Proof is proof that you can drain most of the juice out of a play and still have an enjoyable night at the movies.
  48. In addition to being very funny, In a World . . . also makes a case for women to be, well, heard. But in terms of cohesion and narrative, it doesn’t quite come together as a movie.
    • 81 Metascore
    • 75 Reviewed by
      Ty Burr
    It's to the "Lethal Weapon" movies what left-hand driving on a country lane is to a freeway chase: pokey, more than a little daft, but with a bloody surprise around every hedge.
  49. Waste Land is just what the film's website says it is: "stirring evidence of the transformative power of art and the alchemy of the human spirit."
    • 77 Metascore
    • 75 Reviewed by
      Ty Burr
    It’s predictable in many places and acerbic in others, sentimental when you expect it and poignant when you don’t. But it stars Lily Tomlin, and that’s all you really need to know.
  50. Another gorgeous and immensely satisfying reminder that there are few better directors than Téchiné when it comes to capturing the vagaries of the heart.
  51. Part of the reason for the comic surehandedness is the obvious chemistry between Shannon, Ferrell, and director Bruce McCulloch.
  52. I've never seen a movie like this. Not on purpose. Daniels isn't saying he's tasteful. He's just saying that his tasteless trash is as deserving of our attention as the tasteful trash we feel like we have to see. The whole thing's a crazy fantasy, like watching a porno dream it can win the Oscar.
    • 71 Metascore
    • 75 Reviewed by
      Ty Burr
    Darker, leaner, less expansive , and meaner, Harry Potter and the Order of the Phoenix is all business, and it casts a spell utterly unlike the first four films.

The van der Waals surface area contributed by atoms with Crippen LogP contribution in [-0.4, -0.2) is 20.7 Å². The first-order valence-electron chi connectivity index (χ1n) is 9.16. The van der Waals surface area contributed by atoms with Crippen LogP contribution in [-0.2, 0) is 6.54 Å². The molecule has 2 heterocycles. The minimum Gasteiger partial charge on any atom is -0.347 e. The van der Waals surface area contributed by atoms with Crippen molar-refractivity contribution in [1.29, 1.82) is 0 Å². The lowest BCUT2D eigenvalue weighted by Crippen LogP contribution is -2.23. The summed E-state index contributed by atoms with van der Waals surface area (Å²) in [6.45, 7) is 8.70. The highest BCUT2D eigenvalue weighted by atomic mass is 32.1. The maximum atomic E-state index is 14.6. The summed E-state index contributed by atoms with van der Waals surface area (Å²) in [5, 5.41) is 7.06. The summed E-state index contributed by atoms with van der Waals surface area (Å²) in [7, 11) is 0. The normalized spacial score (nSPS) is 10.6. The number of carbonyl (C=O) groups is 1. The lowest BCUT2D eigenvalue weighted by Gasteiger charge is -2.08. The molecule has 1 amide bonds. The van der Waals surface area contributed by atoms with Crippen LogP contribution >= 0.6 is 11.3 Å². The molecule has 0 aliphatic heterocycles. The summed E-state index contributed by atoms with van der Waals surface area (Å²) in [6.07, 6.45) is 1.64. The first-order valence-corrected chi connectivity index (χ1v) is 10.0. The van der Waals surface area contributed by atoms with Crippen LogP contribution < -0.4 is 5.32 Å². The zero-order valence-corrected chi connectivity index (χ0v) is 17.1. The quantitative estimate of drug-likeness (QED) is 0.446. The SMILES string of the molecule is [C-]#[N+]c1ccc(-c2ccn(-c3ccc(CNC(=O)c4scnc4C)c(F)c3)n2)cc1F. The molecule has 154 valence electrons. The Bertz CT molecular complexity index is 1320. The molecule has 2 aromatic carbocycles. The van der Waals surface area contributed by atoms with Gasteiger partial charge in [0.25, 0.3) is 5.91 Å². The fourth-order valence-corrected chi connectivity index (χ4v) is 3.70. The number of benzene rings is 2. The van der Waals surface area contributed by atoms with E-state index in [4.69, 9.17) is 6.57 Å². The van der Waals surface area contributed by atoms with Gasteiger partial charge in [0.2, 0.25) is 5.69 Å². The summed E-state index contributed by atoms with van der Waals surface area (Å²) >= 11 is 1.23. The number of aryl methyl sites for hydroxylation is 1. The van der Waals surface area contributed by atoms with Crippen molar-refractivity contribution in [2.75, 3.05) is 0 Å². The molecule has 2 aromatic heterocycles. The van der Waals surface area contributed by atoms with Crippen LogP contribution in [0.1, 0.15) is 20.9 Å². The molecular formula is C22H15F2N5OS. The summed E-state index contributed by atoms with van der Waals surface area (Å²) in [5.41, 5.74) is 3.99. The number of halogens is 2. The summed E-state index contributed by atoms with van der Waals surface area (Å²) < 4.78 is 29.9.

• 62 Metascore
    • 75 Reviewed by
      Ty Burr
    If you've got some very small fry on your hands and 75 minutes to kill, this is as bright, colorful, and fuzzy as you're going to get.
    • 74 Metascore
    • 75 Reviewed by
      Ty Burr
    Referencing the popular song, the movie's title reminds us that "the fruit of the poor lemon is impossible to eat." That, in a rind, is Riklis's deeply frustrated view of his country's stalemate, but you can only take a metaphor so far before it falters in the face of endless geopolitical complexity.
    • 74 Metascore
    • 75 Reviewed by
      Ty Burr
    There’s still enough to chew on to recommend the movie, not least the oddly touching sight of two siblings whose very identities have been altered by surgery.
    • 60 Metascore
    • 75 Reviewed by
      Ty Burr
    Vol. II is less focused than “Vol. I” — less funny, too, although there are a few dank laughs — and you feel Von Trier’s inspiration and energy start to flag during the final laps.
    • 64 Metascore
    • 75 Reviewed by
      Ty Burr
    The filmmakers bank against their impulse toward melodrama and deliver a reconciliation that is heartbreakingly understated.
  53. Intoxicating fun.
  54. A patient, suspenseful exercise in genre craftsmanship